Cholera Outbreak Sparks Emergency in Sana’a

Cholera Outbreak Sparks Emergency in Sana’aCholera Outbreak Sparks Emergency in Sana’a

Authorities in the Yemeni capital of Sana’a, controlled by the Houthi movement, have declared a state of emergency after an outbreak of cholera, which has killed dozens of people.

In a statement released overnight, the health ministry said it was “unable to contain this disaster” and appealed for international humanitarian assistance to deal with the “unprecedented disaster”, France24 reported.

The health system in the world’s poorest Arab nation has been severely degraded by more than two years of war that killed more than 10,000 people and displaced millions.

Almost daily airstrikes by the western-backed, Saudi-led coalition, have damaged infrastructure and the health services sector. Only a few medical facilities are still functioning and two-thirds of the population are without access to safe drinking water, the United Nations has said. This is the second outbreak of cholera in less than a year in Yemen.

The diarrheal disease has killed 51 people since April 27, the World Health Organization said on Thursday, and 2,752 people are suspected cases. Fifty-eight more cases have been confirmed.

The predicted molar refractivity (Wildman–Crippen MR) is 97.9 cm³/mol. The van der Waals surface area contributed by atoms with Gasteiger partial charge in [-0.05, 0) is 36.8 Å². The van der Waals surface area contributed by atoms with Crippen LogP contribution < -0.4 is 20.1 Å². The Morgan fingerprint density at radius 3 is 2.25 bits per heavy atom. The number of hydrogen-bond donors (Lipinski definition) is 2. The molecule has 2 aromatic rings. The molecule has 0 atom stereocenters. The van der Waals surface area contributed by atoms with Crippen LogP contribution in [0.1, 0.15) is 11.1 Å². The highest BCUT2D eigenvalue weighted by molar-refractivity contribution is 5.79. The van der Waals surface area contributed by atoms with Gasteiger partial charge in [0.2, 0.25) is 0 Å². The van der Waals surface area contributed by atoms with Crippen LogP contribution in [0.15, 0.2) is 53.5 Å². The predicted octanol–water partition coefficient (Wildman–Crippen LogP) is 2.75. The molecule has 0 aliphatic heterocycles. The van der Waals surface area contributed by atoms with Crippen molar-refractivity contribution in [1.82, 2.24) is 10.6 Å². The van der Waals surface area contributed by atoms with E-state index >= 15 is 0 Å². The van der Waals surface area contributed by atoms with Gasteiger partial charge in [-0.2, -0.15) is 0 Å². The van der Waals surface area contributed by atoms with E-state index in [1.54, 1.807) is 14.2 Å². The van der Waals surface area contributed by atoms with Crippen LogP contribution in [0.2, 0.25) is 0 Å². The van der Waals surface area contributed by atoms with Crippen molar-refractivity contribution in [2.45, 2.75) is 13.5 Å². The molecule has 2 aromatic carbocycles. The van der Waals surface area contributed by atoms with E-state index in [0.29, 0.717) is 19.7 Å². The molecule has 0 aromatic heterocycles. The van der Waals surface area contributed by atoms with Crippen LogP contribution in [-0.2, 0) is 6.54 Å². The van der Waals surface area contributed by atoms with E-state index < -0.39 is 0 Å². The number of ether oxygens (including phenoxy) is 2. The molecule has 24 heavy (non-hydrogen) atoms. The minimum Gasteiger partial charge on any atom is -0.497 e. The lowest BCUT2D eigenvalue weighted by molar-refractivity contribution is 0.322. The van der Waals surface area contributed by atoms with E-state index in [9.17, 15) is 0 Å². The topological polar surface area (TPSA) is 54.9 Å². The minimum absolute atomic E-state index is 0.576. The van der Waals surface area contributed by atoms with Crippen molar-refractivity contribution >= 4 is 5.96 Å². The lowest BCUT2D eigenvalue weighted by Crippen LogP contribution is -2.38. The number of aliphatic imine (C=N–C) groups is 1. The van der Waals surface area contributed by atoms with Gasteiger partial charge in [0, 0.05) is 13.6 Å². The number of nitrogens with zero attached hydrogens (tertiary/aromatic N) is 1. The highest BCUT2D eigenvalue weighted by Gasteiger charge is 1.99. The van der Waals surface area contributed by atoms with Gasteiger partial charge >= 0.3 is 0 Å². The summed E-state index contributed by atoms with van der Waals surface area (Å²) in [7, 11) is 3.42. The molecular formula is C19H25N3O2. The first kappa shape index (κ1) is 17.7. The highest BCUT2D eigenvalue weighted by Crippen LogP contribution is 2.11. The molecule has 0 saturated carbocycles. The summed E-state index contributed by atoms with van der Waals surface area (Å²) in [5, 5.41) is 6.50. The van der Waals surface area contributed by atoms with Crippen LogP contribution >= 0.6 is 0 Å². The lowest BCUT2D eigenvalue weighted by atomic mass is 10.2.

Sana’a has been worst hit by the outbreaks, followed by the surrounding province of Amanat al-Semah, WHO data showed. Cases have also been reported in other major cities, including Hodeidah, Taiz and Aden.

World Health Organization said 7.6 million people live in areas at high risk of cholera transmission.

Some 17 million of Yemen’s 26 million people lack sufficient food and at least three million malnourished children are in “grave peril”, the UN has said.

WHO now classifies Yemen as one of the worst humanitarian emergencies in the world alongside Syria, South Sudan, Nigeria and Iraq.

Caption:  A Yemeni man suspected of being infected with cholera receives treatment at a hospital in Sana’a on May 12.


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